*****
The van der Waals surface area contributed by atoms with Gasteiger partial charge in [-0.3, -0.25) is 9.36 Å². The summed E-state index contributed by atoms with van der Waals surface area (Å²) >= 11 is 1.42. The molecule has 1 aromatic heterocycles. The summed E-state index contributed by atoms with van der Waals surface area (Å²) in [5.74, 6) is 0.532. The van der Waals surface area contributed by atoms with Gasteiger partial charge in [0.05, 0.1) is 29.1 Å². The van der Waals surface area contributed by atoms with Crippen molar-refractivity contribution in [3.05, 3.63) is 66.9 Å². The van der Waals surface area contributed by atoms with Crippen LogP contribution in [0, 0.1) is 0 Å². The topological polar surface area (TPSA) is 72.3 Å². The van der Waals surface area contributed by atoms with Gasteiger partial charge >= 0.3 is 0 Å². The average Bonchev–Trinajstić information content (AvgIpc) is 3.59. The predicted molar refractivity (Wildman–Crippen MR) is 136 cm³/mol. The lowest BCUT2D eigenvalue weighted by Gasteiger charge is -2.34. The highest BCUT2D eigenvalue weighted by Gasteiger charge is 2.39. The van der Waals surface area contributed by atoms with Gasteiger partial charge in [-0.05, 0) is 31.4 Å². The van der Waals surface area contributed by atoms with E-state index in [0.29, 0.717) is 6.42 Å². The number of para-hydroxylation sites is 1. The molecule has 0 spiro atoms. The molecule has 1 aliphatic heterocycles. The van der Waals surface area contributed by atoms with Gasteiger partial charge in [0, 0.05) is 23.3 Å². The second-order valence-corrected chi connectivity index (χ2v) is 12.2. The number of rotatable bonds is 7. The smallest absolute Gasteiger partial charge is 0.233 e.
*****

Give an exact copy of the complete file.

The van der Waals surface area contributed by atoms with Gasteiger partial charge in [-0.3, -0.25) is 9.36 Å². The summed E-state index contributed by atoms with van der Waals surface area (Å²) >= 11 is 1.42. The molecule has 1 aromatic heterocycles. The summed E-state index contributed by atoms with van der Waals surface area (Å²) in [5.74, 6) is 0.532. The van der Waals surface area contributed by atoms with Gasteiger partial charge in [0.05, 0.1) is 29.1 Å². The van der Waals surface area contributed by atoms with Crippen molar-refractivity contribution in [3.05, 3.63) is 66.9 Å². The van der Waals surface area contributed by atoms with Crippen LogP contribution in [0, 0.1) is 0 Å². The topological polar surface area (TPSA) is 72.3 Å². The van der Waals surface area contributed by atoms with Gasteiger partial charge >= 0.3 is 0 Å². The average Bonchev–Trinajstić information content (AvgIpc) is 3.59. The predicted molar refractivity (Wildman–Crippen MR) is 136 cm³/mol. The lowest BCUT2D eigenvalue weighted by Gasteiger charge is -2.34. The highest BCUT2D eigenvalue weighted by Gasteiger charge is 2.39. The van der Waals surface area contributed by atoms with Gasteiger partial charge in [-0.05, 0) is 31.4 Å². The van der Waals surface area contributed by atoms with E-state index in [0.29, 0.717) is 6.42 Å². The number of para-hydroxylation sites is 1. The molecule has 0 spiro atoms. The molecule has 1 aliphatic heterocycles. The van der Waals surface area contributed by atoms with Gasteiger partial charge in [0, 0.05) is 23.3 Å². The second-order valence-corrected chi connectivity index (χ2v) is 12.2. The number of rotatable bonds is 7. The smallest absolute Gasteiger partial charge is 0.233 e.